One of the finest comedy directors on the planet comes under the glare of the ready reckoner. Who you gonna call?
MeatballsA bad way to start, as I can’t rate this, given that – due to circumstances out of my control (two duff DVD versions that I bought) – I’ve never made it through the film. Better move on quickly to…
Stripes A really enjoyable, very 1980s film, that brought together a series of faces that would become comedy stars of the decade. Stripes demonstrates why. It finds Bill Murray, John Candy and Harold Ramis on fine form, as Murray and Ramis sign up the army for giggles. Time has dated it a little, but it still showed Reitman’s talent for handling an ensemble of quality comedy performers.
Ghostbusters Ivan Reitman’s best film, a genre-defining comedy classic with special effects that were simply ahead of their time. But it’s the cast he pulls together that really makes this fly, as the likes of Bill Murray, Rick Moranis, Signourney Weaver and Harold Ramis have an absolute ball with the terrific script they’re given to work with. Brilliant, brilliant, brilliant.
Twins Just missing out on four stars, this is the Arnie comedy that really works. The trick is drafting in Danny DeVito as his co-star, and allowing him to carry the comedy weigh. Thus, the script can then poke fun at Arnie, allowing him to take more of the straight man role. It works, too, and Twins is still capable of raising a good few chuckles.
Ghostbusters II More a case of ‘it’ll do’ than anything else, while it’s great to see the Ghostbusters return, it would have been nice if it’d been a slightly better end product. Still, there’s lots of fun in seeing the guys back in action, and the special effects have evolved well too. It’s a fun flick, but not the classic that the original is.
Kindergarten Cop Just about scraps three stars, this. This time, Arnie plays an undercover cop, who masquerades as a kindergarten teacher. Featuring some surprisingly raw Arnie moments given its subject matter, it does wring a few more laughs than you’d expect from its premise, and the kids don’t all look like they’ve been shuttled in from an episode of Barney, which helps.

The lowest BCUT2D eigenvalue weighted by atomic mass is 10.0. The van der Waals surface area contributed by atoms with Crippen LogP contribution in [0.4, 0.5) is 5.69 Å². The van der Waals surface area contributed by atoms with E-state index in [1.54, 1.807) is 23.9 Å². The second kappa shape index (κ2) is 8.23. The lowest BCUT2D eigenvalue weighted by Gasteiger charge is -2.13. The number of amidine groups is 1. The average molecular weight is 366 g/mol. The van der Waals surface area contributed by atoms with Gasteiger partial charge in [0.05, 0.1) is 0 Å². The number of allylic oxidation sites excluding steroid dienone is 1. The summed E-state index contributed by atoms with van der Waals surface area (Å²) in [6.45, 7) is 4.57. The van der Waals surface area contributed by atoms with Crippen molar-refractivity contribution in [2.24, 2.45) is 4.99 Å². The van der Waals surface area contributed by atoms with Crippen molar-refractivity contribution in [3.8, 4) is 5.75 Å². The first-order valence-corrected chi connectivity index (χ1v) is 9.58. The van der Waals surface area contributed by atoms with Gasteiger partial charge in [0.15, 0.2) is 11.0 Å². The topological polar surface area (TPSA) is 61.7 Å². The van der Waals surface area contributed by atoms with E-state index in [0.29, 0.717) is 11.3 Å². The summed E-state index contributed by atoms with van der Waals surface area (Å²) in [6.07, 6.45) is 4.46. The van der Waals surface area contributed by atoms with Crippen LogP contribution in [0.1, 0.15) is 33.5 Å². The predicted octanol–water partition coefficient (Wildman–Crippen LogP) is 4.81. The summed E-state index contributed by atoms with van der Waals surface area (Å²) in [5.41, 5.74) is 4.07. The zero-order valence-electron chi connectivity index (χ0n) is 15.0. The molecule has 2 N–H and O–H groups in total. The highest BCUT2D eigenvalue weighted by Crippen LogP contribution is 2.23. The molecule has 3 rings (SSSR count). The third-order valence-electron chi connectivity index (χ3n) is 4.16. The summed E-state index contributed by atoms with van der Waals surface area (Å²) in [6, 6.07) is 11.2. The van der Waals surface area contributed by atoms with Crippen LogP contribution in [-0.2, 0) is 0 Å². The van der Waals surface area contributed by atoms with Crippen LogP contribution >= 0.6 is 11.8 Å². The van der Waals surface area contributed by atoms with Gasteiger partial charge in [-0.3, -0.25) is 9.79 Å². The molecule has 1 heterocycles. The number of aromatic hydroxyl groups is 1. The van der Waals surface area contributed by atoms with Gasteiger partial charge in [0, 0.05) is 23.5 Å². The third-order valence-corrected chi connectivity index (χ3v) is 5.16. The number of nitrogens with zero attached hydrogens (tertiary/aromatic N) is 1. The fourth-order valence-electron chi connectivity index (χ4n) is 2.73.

Dave A nice, enjoyable comedy that pairs Kevin Kline and Sigourney Weaver. Kline plays the lookalike drafted in to become US president when the main man slips into a coma, and the film gently has some fun with the concept. What lifts it are its two leading stars, both of whom surely should be given more quality comedy material to work with.
Junior Arnold Schwarzenegger would make a worse comedy than this – Jingle All The Way, anyone? – but the one-joke formula had worn very thin by the time he became the world’s first pregnant man. Emma Thompson and Danny DeVito battle gamely, but the problem here is that it needs a talented comedy actor at the heart of the film to make it work. And it has Arnie, in a move that made the poster more interesting, but fatally damaged the film itself.Father’s Day The pairing of Billy Crystal, Robin Williams and Ivan Reitman back in the later 1990s was as close to a comedy movie sure-thing as you could get. But it wasn’t to be. A sizeable budget, a disappointing box office take, and a film that didn’t come close to utilising the talents of all involved mean it’s one very much to miss.
Six Days Seven Nights Uneven but enjoyable Harrison Ford vehicle, that mixes up action and comedy. Ford plays the gruff misery guts very well, and Anne Heche isn’t a bad foil for him (David Schwimmer gets the dull role in this one). There’s not much ambition to the film, and it never reaches much beyond competent, but it’s still a decent way to while away a couple of hours.
Evolution Hugely underappreciated comedy, that pairs David Duchovny, Julianne Moore and a scene-stealing Orlando Jones (the single best reason to see the film), in what could almost be an off-shoot of a Ghostbusters movie, albeit with alien creatures replacing the ghosts. Very funny, well directed, and in need of rescuing from the bargain bin at Blockbuster.
My Super Ex-Girlfriend The great man’s worst film. A terrible attempt to have some fun with the superhero genre, that also manages to prove that Uma Thurman and comedy isn’t the mix it should be. Simply not generating the laughs that a comedy should, nor the action of a good superhero romp, it’s a quite muddled, borderline dull waste of time, sadly.
Not seen: Legal Eagles. It was on at Christmas once, but I wasn’t in much of a state to watch it…